I’ll allow for human nature, of course.

    But in any case, this is hardly the crowd I’m targeting.

  17. I have been following this case closely and have been talking to both people whom were at the scene when this happened(In person) and Tyeric’s family.(through blogs) The most unfortunate thing about this situation is that it has left four children without fathers and in Darby’s case permanently. My intention is to put the information that I have uncovered about what happened that morning out there and let people come to their own conclusions. From sources that were with Darby here is what happened. Darby was riding in the front passenger seat of his own truck, he had a couple DWI’s in the past and did not like to drive. When they were driving home from the bar a car driven by Tyeric’s cousin (According to Tyerics Aunt) with Tyeric as passenger side swiped the rear back panel of the truck with enough force to spin the truck around and leave glass and other debris on the street. The car then proceeded to take off and leave the scene. Darby told his driver to catch up with them (Darby was the owner of the truck and he didn’t want to get stuck with the damage bill) After about two blocks the Truck caught up to the car and cut them off toward the curb. (At this point the police had already been called). Darby got out of his truck and as he got out Tyeric was walking away from the other car. Darby asked him to return to the cars so the matter of the Hit and Run could be discussed. Words were exchanged and emotions became heated between the two. Darby then supposely punched Tyeric in the face and backed off. According to court documents Darby was at least 6 feet away(wound and Gun powder evidence) when Tyeric pulled out a .44 calber Smith and Wesson and shot at Darby fatally wounding him in the chest. He then proceeded to leave the scene and go to his Aunts house where he was later arrested while preparing to take a shower.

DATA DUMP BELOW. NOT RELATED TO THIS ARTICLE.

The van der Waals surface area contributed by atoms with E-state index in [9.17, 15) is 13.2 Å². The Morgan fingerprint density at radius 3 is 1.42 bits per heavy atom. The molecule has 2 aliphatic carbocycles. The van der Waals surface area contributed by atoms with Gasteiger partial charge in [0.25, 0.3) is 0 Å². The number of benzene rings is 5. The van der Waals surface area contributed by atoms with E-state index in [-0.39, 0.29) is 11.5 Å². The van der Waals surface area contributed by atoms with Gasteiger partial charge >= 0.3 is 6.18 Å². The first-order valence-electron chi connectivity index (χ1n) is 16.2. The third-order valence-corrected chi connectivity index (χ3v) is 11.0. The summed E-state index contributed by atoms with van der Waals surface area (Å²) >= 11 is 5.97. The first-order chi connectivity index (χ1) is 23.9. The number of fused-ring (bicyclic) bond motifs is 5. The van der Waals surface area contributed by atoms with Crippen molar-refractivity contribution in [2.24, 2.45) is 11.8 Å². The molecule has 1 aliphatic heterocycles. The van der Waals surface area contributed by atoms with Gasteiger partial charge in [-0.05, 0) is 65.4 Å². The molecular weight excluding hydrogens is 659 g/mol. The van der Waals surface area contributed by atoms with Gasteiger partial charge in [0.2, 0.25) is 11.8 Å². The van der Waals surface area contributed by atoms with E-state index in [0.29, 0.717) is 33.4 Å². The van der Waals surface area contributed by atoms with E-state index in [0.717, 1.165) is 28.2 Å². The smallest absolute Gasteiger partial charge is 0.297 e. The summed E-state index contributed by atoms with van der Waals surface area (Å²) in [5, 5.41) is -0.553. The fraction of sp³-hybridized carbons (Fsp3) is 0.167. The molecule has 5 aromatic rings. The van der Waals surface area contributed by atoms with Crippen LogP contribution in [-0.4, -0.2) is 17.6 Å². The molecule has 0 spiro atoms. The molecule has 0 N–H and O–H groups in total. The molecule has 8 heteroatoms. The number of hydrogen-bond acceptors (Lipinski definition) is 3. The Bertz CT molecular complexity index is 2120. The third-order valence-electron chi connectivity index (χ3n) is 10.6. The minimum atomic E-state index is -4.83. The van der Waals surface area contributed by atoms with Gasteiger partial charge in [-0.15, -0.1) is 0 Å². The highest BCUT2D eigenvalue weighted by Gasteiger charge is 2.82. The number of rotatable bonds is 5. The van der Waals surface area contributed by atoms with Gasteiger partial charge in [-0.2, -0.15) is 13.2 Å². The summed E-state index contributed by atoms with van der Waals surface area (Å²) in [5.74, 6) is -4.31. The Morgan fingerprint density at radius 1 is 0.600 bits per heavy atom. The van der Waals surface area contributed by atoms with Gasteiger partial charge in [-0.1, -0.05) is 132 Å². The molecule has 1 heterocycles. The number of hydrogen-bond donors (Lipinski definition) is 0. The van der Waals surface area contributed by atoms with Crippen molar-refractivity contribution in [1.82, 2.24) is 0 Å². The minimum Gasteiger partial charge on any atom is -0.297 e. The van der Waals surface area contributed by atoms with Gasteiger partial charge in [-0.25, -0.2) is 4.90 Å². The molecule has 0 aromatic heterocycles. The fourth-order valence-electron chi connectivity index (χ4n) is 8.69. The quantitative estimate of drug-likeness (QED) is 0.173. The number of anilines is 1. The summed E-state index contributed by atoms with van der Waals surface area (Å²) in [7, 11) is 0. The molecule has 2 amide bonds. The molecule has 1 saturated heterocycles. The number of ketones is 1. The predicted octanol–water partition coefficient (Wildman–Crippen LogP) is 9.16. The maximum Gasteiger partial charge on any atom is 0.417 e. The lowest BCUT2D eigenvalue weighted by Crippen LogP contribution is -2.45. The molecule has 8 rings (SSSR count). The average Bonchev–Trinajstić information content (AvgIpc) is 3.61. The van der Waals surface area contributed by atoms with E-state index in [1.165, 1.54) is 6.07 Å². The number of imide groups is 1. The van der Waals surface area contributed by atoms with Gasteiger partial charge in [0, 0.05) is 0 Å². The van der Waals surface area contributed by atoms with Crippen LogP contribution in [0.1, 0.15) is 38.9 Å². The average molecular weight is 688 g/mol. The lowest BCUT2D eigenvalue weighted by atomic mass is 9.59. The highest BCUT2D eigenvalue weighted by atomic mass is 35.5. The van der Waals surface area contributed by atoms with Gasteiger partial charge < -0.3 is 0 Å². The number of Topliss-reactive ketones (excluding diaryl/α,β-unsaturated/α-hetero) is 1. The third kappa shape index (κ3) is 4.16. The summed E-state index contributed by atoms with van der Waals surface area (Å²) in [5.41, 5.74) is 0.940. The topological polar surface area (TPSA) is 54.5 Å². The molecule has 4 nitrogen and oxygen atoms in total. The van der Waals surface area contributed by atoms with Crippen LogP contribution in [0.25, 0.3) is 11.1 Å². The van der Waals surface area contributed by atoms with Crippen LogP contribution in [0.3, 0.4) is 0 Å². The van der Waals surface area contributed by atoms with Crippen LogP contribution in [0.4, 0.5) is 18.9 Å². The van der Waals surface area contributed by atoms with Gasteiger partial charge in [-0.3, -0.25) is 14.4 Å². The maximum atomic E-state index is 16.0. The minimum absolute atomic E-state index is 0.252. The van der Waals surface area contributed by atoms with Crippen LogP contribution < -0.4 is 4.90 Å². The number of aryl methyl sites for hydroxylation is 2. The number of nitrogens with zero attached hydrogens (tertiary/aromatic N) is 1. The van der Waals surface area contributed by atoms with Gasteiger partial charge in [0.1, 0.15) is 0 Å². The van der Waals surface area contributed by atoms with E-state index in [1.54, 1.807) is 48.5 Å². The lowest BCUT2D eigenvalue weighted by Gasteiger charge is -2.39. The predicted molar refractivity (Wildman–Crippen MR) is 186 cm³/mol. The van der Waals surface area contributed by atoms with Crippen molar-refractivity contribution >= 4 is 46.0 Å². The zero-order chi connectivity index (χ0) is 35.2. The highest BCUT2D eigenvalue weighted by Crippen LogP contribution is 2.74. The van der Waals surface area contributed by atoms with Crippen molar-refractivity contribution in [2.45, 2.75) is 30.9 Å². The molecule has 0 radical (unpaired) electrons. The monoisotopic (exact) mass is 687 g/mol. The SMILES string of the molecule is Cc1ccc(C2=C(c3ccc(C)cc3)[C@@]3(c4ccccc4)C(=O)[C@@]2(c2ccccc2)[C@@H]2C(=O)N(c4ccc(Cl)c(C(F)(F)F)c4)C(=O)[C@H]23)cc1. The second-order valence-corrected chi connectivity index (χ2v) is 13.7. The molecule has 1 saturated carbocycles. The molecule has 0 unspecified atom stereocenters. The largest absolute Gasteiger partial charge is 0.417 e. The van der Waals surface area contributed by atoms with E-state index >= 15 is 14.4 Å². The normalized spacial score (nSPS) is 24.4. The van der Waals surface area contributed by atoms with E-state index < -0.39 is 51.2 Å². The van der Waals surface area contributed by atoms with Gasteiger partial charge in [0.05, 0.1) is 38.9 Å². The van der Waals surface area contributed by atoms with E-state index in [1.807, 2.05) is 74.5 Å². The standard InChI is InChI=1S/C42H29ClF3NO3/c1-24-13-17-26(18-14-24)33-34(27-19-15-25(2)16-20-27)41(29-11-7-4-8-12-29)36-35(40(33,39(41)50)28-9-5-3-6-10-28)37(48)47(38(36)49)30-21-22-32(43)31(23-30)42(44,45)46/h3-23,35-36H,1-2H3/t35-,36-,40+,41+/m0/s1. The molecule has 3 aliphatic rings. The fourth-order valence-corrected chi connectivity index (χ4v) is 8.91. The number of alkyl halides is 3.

According to Tyeric’s Aunt Tyeric has had no run ins with the law but if you check out the Douglas County sheriffs warrants page NE, Tyeric L Lessley has a Contempt of Court warrant that was issued Jan. 2nd 2008. I have no idea what the original crime was, (could be parking tickets for all I know) but he has been wanted by the sheriffs department for the last three months. Tyerics Aunt also states that Tyerics face was bloodied by the swat team when he was arrested. Did Darby even punch him in the face or did the cops bloody his face?(He only had a small rash under his right eye in his booking photo). Tyeric’s cousin (On a blog discussion thread) admitted that the gun was not registered! Did he have a conceal and carry permit? I am almost positive he didn’t. (but I don’t know for fact) Tyerics family is making this into a issue of race both on blogs and in the newspaper. In my opinion this issue was never about race. It was about accountability for the Hit and run and getting compensation for the damages to the truck. It is clear to me that Tyeric was trying to get away for a reason. Was the reason because the warrant he had back in NE or was it because he knew the cops were going to be at the scene shortly and he had an illegal firearm. Anyway, it is very unfortunate that this event ever occured and over a fender bender! lots of people have become affected by it. It’s now in the hands of the Courts to make a decision.